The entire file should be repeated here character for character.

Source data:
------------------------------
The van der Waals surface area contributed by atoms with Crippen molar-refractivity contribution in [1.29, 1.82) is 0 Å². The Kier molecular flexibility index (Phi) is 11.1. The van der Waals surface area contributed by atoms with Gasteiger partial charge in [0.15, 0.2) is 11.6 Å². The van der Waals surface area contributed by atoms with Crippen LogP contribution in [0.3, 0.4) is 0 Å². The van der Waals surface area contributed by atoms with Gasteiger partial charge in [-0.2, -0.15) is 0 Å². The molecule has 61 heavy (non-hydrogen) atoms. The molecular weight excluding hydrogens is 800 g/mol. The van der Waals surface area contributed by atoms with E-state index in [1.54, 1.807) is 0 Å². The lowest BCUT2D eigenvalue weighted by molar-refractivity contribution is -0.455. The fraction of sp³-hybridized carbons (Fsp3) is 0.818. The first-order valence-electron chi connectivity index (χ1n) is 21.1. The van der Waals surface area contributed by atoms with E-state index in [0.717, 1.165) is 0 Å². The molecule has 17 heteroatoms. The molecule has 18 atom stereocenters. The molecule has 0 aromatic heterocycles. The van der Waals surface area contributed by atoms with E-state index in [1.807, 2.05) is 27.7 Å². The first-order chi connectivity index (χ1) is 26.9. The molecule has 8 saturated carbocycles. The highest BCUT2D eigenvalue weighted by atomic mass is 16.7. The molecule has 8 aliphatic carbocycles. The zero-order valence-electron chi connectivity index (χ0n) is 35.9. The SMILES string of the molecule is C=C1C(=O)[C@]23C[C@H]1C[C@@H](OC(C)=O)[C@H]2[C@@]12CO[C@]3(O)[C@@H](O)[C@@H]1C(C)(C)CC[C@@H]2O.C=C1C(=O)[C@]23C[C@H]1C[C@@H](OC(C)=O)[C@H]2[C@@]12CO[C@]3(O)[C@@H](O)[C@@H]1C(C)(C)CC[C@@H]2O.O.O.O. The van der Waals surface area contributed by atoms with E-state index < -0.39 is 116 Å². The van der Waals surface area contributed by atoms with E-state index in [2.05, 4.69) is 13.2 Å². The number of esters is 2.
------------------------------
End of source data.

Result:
The van der Waals surface area contributed by atoms with Crippen molar-refractivity contribution in [1.29, 1.82) is 0 Å². The Kier molecular flexibility index (Phi) is 11.1. The van der Waals surface area contributed by atoms with Gasteiger partial charge in [0.15, 0.2) is 11.6 Å². The van der Waals surface area contributed by atoms with Crippen LogP contribution in [0.3, 0.4) is 0 Å². The van der Waals surface area contributed by atoms with Gasteiger partial charge in [-0.2, -0.15) is 0 Å². The molecule has 61 heavy (non-hydrogen) atoms. The molecular weight excluding hydrogens is 800 g/mol. The van der Waals surface area contributed by atoms with E-state index in [1.54, 1.807) is 0 Å². The lowest BCUT2D eigenvalue weighted by molar-refractivity contribution is -0.455. The fraction of sp³-hybridized carbons (Fsp3) is 0.818. The first-order valence-electron chi connectivity index (χ1n) is 21.1. The van der Waals surface area contributed by atoms with E-state index in [0.717, 1.165) is 0 Å². The molecule has 17 heteroatoms. The molecule has 18 atom stereocenters. The molecule has 0 aromatic heterocycles. The van der Waals surface area contributed by atoms with E-state index in [1.807, 2.05) is 27.7 Å². The first-order chi connectivity index (χ1) is 26.9. The molecule has 8 saturated carbocycles. The highest BCUT2D eigenvalue weighted by atomic mass is 16.7. The molecule has 8 aliphatic carbocycles. The zero-order valence-electron chi connectivity index (χ0n) is 35.9. The SMILES string of the molecule is C=C1C(=O)[C@]23C[C@H]1C[C@@H](OC(C)=O)[C@H]2[C@@]12CO[C@]3(O)[C@@H](O)[C@@H]1C(C)(C)CC[C@@H]2O.C=C1C(=O)[C@]23C[C@H]1C[C@@H](OC(C)=O)[C@H]2[C@@]12CO[C@]3(O)[C@@H](O)[C@@H]1C(C)(C)CC[C@@H]2O.O.O.O. The van der Waals surface area contributed by atoms with E-state index < -0.39 is 116 Å². The van der Waals surface area contributed by atoms with E-state index in [2.05, 4.69) is 13.2 Å². The number of esters is 2.